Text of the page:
Slavery and the mechanisms in which is exposed in Steve McQueen’s Twelve Years a Slave

Paper by Winston Hewes.

During the 1800’s, African American slaves were brought over by boat from Central Western Africa to America in a process known as the Atlantic slave trade. Slaves were chained, starved, beaten, and coerced while onboard these ships, and once they arrived in mainland North America, they were sold at slave markets to slave owners, plantation farmers, and white southerners alike. At slave markets, African Americans were objectified by their physical appearance and their potential for manual labor. Slaves were shown like cattle being bought at the stockyards to be used on farms or in houses. Plantations were notorious for having hundreds of slaves working in the fields and in the house. In Steve McQueen’s Twelve Years a Slave (2013), the harsh realities of slavery are revealed through the use of violence and fear in an effort to oppress African American slaves. Through this use of oppression, it is evident that the systemic racism towards African Americans was in part due to their subjugation and held belief by white southerners and slave owners that African Americans were property. To illustrate this idea, Steven McQueen employs the use of dialog, the unique use of cinematography, and the thematic relationship between religion and oppression as a way to disclose the objectification of blackness as it is exposed in part by his portrayal of the way in which slave masters and southerns abused and mistreated African Americans.

The historical accuracy that McQueen uses effectively exposes the objectification of African American Slaves through their physical and verbal abuse by slave owners and white southerners. In his film, McQueen identifies the subjugation of African American slaves through the authenticity of the insults and beatings that the slaves receive. In the scene where Master Epps (Michael Fassbender) confronts the slave girl Patsey (Lupita Nyong’o), the audience is shown the grandiose plantation home where Master Epps and his wife reside. However, the beauty that encompasses the plantation home itself, is starkly contrasted with the harsh treatment of Patsey and main character, Platt (Chiwetel Ejiofor). In her explanation as to why she left the plantation, Patsey claims she took a walk to “commune with the Lord.” However, after much pressure from Master Epps, she reveals that she traveled to Master Shaw’s plantation for some soap to clean her body with. Master Epps condemns her for doing so and calls her a liar. She responds with an argument; however, Master Epps decides to punish her for leaving his plantation. Within the next few frames, the audience is exposed to the authenticity of slave abuse as Patsey is brutally whipped and beaten. Through the dialog, the audience gets a sense of how African American slaves were verbally assaulted by their white superiors. Master Epps threatens Patsey as he exclaims “Oh, I’ll fetch you down. Fetch some line, strip her. Strike her bare and lash her to the post. You’ve done this to yourself Pats.” Master Epps asserts his dominance over Patsey in the moment by physically and emotionally battering her. In the shot, it shows Master Epps practically spitting in her ear as he verbally assaults her. No form of respect is shown for Patsey as he clearly sees her as his inferior. This is historically accurate as slave owners were convinced that African Americans were of a lower class. African Americans weren’t seen as people, but merely as property. In this manner, slave owners treated their slaves as they would animals. They beat them and abused them in such a way that any sense of humanity was stripped from them. The words that McQueen uses in his dialog such as “fetch you down” and “strike her bare” are extremely powerful. These words are patronizing and abusive and, in this manner, the slaves are oppressed as they aren’t seen as the white man’s equal.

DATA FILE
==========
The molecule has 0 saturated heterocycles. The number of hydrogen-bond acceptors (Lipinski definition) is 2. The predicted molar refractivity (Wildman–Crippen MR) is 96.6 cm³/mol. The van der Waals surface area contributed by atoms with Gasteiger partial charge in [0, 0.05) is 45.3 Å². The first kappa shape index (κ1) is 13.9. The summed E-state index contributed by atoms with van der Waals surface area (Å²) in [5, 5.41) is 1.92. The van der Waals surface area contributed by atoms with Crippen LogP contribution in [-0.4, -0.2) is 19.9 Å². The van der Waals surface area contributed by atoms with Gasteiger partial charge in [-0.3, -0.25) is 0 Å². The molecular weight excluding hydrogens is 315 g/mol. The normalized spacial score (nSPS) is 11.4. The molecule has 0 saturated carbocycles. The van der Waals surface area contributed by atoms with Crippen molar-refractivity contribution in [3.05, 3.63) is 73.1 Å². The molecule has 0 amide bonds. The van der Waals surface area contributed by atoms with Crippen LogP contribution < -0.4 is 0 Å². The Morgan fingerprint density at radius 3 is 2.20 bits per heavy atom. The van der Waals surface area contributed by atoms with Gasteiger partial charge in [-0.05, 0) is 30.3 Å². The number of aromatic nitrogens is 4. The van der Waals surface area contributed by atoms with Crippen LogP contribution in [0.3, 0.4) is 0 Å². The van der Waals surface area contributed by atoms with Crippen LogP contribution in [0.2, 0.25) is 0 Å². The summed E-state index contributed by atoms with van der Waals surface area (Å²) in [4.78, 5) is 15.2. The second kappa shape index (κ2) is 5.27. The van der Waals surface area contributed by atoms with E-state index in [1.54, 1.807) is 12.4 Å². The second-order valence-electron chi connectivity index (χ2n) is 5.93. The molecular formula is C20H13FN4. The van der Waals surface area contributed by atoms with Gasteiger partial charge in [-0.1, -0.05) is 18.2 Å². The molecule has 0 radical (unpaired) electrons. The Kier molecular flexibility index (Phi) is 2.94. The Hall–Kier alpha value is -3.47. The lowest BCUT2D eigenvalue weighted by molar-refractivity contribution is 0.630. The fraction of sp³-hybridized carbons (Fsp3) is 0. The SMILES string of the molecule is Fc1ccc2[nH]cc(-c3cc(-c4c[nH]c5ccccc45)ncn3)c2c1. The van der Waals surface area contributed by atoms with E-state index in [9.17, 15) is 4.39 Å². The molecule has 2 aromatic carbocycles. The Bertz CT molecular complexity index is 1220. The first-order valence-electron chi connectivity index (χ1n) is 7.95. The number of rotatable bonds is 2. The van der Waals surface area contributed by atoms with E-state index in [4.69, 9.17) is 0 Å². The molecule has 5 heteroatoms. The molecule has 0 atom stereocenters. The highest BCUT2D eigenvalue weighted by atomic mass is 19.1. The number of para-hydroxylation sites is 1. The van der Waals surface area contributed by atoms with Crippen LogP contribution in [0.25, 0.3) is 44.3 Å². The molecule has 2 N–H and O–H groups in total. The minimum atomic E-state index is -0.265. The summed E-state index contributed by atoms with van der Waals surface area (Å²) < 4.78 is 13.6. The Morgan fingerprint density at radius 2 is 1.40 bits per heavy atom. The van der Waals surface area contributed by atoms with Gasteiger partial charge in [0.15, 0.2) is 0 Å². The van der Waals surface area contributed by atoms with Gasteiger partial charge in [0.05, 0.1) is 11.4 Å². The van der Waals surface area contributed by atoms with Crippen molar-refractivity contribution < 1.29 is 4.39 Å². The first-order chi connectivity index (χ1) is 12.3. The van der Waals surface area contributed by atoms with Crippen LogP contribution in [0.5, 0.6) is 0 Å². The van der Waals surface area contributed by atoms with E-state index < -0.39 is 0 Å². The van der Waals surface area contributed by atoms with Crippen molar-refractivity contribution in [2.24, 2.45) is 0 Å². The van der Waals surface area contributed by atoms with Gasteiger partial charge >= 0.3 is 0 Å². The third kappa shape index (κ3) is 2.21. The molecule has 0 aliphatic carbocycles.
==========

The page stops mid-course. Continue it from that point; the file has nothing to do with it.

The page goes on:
Another example from the scene in which physical and verbal abuse of African American slaves is perpetuated is when Mistress Epps, (Sara Paulson) intervenes in her husband’s affairs. Mistress Epps, while Master Epps scorns Patsey, watches observantly in the background. Her face is blurred from the audience; however, she can still be seen. After Master Epps forces Platt to whip Patsey, Mistress Epps intervenes, and claims Platt isn’t doing a sufficient job saying “He pantomimes. There’s barely a welt on her back. That’s what your niggers make of you, a fool for the taking.” This dialogue is extremely encompassing as it emphasizes McQueen’s political statement on slavery and the racism of African Americans during that time. The last part of her of line “That’s what your niggers make of you, a fool for the taking” is crucial to the audience understanding the intensity in which white southerners spoke to African Americans. Not only is Mistress Epps speaking from the point of view as the plantation owner’s wife, but also as a white woman. Even in a male dominated society, Mistress Epps still holds a higher ranking than the African American slaves. She is able to harass them just as her male counterparts. It is interesting because the diction that McQueen assigns to Mistress Epp’s character is more powerful and demeaning than the words used by Master Epp. This may show a power struggle and a slight prejudice towards African Americans. More importantly, using the term “Nigger” perpetuates the racism towards African Americans. The word itself is degrading and belittling. McQueen’s choice of words emphasizes the lack of respect that white southerners had for African Americans. The emotional abuse from this word is just as powerful as the beatings that the slaves endured, effectively acting as another form of oppression. This shakes the audience and forces them to examine how the world continues to be used as an offense to African American’s in today’s society.